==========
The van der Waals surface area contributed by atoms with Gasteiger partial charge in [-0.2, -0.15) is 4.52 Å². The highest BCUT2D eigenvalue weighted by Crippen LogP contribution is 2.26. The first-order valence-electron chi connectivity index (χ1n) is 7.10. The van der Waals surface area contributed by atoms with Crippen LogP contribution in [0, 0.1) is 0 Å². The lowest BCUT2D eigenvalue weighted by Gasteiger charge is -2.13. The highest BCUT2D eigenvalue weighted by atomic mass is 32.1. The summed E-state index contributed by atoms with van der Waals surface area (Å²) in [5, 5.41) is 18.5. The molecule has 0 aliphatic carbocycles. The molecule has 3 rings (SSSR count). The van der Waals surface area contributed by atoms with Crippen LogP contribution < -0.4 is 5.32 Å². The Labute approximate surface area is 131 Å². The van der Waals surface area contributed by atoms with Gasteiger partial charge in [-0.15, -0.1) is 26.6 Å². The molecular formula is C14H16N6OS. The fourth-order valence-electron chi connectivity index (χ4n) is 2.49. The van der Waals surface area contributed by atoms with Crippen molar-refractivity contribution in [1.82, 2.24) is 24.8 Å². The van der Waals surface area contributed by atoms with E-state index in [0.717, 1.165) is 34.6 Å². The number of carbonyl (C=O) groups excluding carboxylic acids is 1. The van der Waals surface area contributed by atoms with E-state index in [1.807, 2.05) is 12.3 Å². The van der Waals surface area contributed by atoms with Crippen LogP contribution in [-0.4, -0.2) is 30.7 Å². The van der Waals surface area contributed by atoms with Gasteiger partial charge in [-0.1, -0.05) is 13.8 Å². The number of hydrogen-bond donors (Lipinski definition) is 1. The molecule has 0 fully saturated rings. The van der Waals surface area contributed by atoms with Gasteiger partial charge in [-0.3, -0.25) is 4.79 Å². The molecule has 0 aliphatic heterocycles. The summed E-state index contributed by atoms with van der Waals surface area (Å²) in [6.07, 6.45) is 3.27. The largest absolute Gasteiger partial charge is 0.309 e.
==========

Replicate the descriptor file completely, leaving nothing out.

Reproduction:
The van der Waals surface area contributed by atoms with Gasteiger partial charge in [-0.2, -0.15) is 4.52 Å². The highest BCUT2D eigenvalue weighted by Crippen LogP contribution is 2.26. The first-order valence-electron chi connectivity index (χ1n) is 7.10. The van der Waals surface area contributed by atoms with Crippen LogP contribution in [0, 0.1) is 0 Å². The lowest BCUT2D eigenvalue weighted by Gasteiger charge is -2.13. The highest BCUT2D eigenvalue weighted by atomic mass is 32.1. The summed E-state index contributed by atoms with van der Waals surface area (Å²) in [5, 5.41) is 18.5. The molecule has 0 aliphatic carbocycles. The molecule has 3 rings (SSSR count). The van der Waals surface area contributed by atoms with Crippen LogP contribution < -0.4 is 5.32 Å². The Labute approximate surface area is 131 Å². The van der Waals surface area contributed by atoms with Gasteiger partial charge in [-0.15, -0.1) is 26.6 Å². The molecular formula is C14H16N6OS. The fourth-order valence-electron chi connectivity index (χ4n) is 2.49. The van der Waals surface area contributed by atoms with Crippen molar-refractivity contribution in [1.82, 2.24) is 24.8 Å². The van der Waals surface area contributed by atoms with E-state index in [0.717, 1.165) is 34.6 Å². The number of carbonyl (C=O) groups excluding carboxylic acids is 1. The van der Waals surface area contributed by atoms with E-state index in [1.807, 2.05) is 12.3 Å². The van der Waals surface area contributed by atoms with Crippen LogP contribution in [-0.4, -0.2) is 30.7 Å². The van der Waals surface area contributed by atoms with Gasteiger partial charge in [-0.1, -0.05) is 13.8 Å². The number of hydrogen-bond donors (Lipinski definition) is 1. The molecule has 0 fully saturated rings. The van der Waals surface area contributed by atoms with Gasteiger partial charge in [-0.3, -0.25) is 4.79 Å². The molecule has 0 aliphatic heterocycles. The summed E-state index contributed by atoms with van der Waals surface area (Å²) in [6.07, 6.45) is 3.27. The largest absolute Gasteiger partial charge is 0.309 e.